We determined whether binocular central scotomas above or below the preferred retinal locus affect detection of hazards (pedestrians) approaching from the side. Seven participants with central field loss (CFL), and seven age-and sex-matched controls with normal vision (NV), each completed two sessions of 5 test drives (each approximately 10 minutes long) in a driving simulator. Participants pressed the horn when detecting pedestrians that appeared at one of four eccentricities (-14°, -4°, left, 4°, or 14°, right, relative to car heading). Pedestrians walked or ran towards the travel lane on a collision course with the participant's vehicle, thus remaining in the same area of the visual field, assuming participant's steady forward gaze down the travel lane. Detection rates were nearly 100% for all participants. CFL participant reaction times were longer (median 2.27s, 95% CI 2.13 to 2.47) than NVs (median 1.17s, 95%CI 1.10 to 2.13; difference p<0.01), and CFL participants would have been unable to stop for 21% of pedestrians, compared with 3% for NV, p<0.001. Although the scotomas were not expected to obscure pedestrian hazards, gaze tracking revealed that scotomas did sometimes interfere with detection; late reactions usually occurred when pedestrians were entirely or partially obscured by the scotoma (time obscured correlated with reaction times, r = 0.57, p<0.001). We previously showed that scotomas lateral to the preferred retinal locus delay reaction times to a greater extent; however, taken together, the results of our studies suggest that any binocular CFL might negatively impact timely hazard detection while driving and should be a consideration when evaluating vision for driving.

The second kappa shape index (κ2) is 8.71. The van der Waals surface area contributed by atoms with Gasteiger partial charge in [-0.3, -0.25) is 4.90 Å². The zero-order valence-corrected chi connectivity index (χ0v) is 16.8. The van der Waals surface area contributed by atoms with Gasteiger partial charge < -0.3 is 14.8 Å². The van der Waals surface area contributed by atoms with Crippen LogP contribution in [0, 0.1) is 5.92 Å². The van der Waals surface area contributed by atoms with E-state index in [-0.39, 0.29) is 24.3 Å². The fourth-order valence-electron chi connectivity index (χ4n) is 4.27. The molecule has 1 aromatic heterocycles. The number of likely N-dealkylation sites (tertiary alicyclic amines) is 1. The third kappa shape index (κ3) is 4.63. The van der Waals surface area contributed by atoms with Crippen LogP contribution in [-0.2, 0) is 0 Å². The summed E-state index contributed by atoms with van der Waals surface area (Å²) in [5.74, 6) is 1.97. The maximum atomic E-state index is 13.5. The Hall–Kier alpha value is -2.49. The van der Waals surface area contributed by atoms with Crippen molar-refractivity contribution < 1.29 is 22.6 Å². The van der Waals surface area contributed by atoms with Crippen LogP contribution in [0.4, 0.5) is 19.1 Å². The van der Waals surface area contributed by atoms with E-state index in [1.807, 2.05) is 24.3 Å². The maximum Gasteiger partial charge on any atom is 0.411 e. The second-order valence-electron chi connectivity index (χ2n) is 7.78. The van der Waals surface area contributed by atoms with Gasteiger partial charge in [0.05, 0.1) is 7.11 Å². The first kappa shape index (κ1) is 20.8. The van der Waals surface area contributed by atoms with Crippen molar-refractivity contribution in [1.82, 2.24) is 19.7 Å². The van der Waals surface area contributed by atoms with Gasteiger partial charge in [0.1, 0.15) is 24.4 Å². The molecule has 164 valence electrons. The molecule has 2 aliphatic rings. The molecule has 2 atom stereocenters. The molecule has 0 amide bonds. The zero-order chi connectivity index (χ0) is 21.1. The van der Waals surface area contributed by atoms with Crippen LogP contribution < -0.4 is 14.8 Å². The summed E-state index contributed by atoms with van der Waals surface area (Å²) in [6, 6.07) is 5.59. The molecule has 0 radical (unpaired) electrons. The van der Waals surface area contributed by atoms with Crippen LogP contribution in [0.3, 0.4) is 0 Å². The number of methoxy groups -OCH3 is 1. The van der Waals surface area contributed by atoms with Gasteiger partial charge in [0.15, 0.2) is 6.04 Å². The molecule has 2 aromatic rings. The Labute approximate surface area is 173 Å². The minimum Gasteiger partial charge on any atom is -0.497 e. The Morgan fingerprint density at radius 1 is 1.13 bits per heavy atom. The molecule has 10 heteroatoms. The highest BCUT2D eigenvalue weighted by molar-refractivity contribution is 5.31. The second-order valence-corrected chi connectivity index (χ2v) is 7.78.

Converging evidence suggests that the perception of auditory pitch exhibits a characteristic spatial organization. This pitch-space association can be demonstrated experimentally by the Spatial Musical Association of Response Codes (SMARC) effect. This is characterized by faster response times when a low-positioned key is pressed in response to a low-pitched tone, and a high-positioned key is pressed in response to a high-pitched tone. To investigate whether the development of this pitch-space association is mediated by normal visual experience, we tested a group of early blind individuals on a task that required them to discriminate the timbre of different instrument sounds with varying pitch. Results revealed a comparable pattern in the SMARC effect in both blind participants and sighted controls, suggesting that the lack of prior visual experience does not prevent the development of an association between pitch height and vertical space.